I started learning songs when I was still in my infant crib, and I’m still at it at the age of 90. Lately I’ve noticed that I don’t remember the bridges of some of the earliest ones, but I do remember a lot of songs, and I may be the only one left who remembers some of them. Church songs, art songs, folk songs, the Great American Songbook…they are all in my head somewhere, and they come popping out into my consciousness all the time.
Jimmy Rowles, the late great jazz pianist and accompanist, knew even more songs than I do. His memory included verses and lyrics and alternate versions on a massive scale. He liked to use me on duo gigs because I could stay with him on a lot of obscure material.
Once I asked Jimmy if he knew a tune Duke Ellington recorded as an instrumental called “John Hardy’s Wife.” Jimmy played it for me, with the verse, and then sang a lyric to it that I didn’t know existed.
Now that I’m playing mostly with musicians around a third of my age, I’m always pleased when I can turn one of them on to a good song. They just look a tune up on the internet and learn it. Sometimes they can find a lead sheet on their phones right on the job, and we can play an old tune as soon as I think of it. The internet isn’t much help with some requests, though. It is pretty hard to come up with “Stardust” when a customer asks you to play “Sometimes I Wonder.” And no search engine is going to find songs from “Casablanca” for the Spanish-speaking waiter who asked me for “White House.”
Greg Thymius told me about a story he found in the liner notes of a Harold Arlen record called “Harold Arlen in Hollywood,” made in the late 1960s, arranged and conducted by Rusty Dedrick. The scene is Manhattan, in the early 1930s. Harold Arlen is in a taxi. The driver is whistling Arlen’s song “Stormy Weather.” Arlen asks the driver, “Who wrote that song?” The driver answers, “Irving Berlin.”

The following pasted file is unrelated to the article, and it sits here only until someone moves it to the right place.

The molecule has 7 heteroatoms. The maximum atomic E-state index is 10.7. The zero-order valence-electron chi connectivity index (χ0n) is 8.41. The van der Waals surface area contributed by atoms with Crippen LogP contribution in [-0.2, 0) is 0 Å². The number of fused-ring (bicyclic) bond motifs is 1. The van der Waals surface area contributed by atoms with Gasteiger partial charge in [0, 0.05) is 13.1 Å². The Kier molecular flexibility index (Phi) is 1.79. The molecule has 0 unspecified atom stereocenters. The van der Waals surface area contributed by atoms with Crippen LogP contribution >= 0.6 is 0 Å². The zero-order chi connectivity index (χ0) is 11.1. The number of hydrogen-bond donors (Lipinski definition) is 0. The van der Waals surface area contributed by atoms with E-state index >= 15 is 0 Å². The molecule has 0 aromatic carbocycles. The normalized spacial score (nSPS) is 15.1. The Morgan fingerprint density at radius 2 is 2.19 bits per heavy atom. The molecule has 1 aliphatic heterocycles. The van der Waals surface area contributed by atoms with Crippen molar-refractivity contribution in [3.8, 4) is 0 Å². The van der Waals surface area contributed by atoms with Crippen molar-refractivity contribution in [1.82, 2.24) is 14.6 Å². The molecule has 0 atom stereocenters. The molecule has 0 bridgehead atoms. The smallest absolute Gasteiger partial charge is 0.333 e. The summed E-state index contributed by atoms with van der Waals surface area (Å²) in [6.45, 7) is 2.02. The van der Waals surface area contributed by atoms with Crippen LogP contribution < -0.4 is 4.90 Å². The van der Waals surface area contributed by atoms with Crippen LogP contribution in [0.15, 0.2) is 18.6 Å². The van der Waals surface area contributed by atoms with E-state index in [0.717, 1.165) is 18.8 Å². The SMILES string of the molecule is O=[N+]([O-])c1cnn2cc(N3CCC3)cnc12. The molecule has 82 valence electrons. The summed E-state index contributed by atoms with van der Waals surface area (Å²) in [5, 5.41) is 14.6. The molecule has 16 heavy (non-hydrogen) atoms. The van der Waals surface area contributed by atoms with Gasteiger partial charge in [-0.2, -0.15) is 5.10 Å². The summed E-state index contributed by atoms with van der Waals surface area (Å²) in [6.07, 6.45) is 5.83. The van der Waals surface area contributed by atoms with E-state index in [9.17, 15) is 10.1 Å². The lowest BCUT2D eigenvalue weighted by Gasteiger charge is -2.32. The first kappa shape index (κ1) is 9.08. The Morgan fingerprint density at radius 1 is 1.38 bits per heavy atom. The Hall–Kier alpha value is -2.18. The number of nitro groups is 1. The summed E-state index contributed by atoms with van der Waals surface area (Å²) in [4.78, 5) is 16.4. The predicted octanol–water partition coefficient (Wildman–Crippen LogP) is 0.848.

Kirby Tassos was playing a production of “West Side Story” in Europe with trumpeter Craig Johnson of Maynard Ferguson fame. On the way to the sound check on the first gig, Kirby got lost and showed up at the theatre with the sound check already in progress. He began setting up his usual 50 pounds of keyboard gear when the conductor paused and asked if everyone could hear okay. Craig quipped, “Well, I couldn’t hear Kirby!”
A banjo playing friend of Herb Gardner couldn’t afford a proper banjo case, so he used an old guitar case instead. Herb said that once at a subway stop the guy put the guitar case down and a thief ran off with it. Herb’s friend ran in hot pursuit, yelling, “It’s a BANJO! It’s a BANJO!…”
Danny Morgan sent me this one: Shelly Manne attended a concert at the Hollywood Bowl when Andre Previn was conducting the Los Angeles Philharmonic. After the performance, Shelly went backstage and asked to speak with Previn. When asked why, he said, “I hear that big bands are back.”
Jack Schatz told me that when bass trombonist Paul Faulise moved from Manhattan to New Jersey in the 1960’s, he invited lead trumpeters Bernie Glow and Dick Perry to visit him. They were impressed by the size of Paul’s house and property. Bernie commented, “All this, and you don’t even have to play above the staff!”
I’ve been writing this column every month except August since 1983, and stories still keep coming in. But I think I should reprint some of the earliest material for the benefit of the new generation. Here are two items that I wrote in June 1988:
John Lesko remembered taking an arrangement he had written to Ray Bloch for a television show. Bloch was famous for his bottomless downbeat. After the usual preparatory gesture, he would bring his right hand down to his side in a way that looked like he had changed his mind. John was amazed when the band came right in together. “How do you know when to come in?” he asked trumpeter Chris Griffin. “Where’s the downbeat?” Chris said, “When his hand passes the second button on his jacket.”
After a performance with the New York Philharmonic, trombonist Jack Satterfield grabbed a cab and rushed to the Famous Door on 52nd Street to hear Art Tatum, his favorite pianist. He didn’t bother to change his clothes, and when he arrived at the nightclub dressed in tails, he made quite an impression on the headwaiter. He was given the best table in the house, right in front of Tatum’s piano. Jack sat there happily until closing time, drinking and listening to the music. He then paid his check and headed for the door. As he left, the headwaiter said, “Don’t forget the maître d’!” Jack turned and shook the man’s hand fervently. “I’ll never forget you!” he said, and walked out.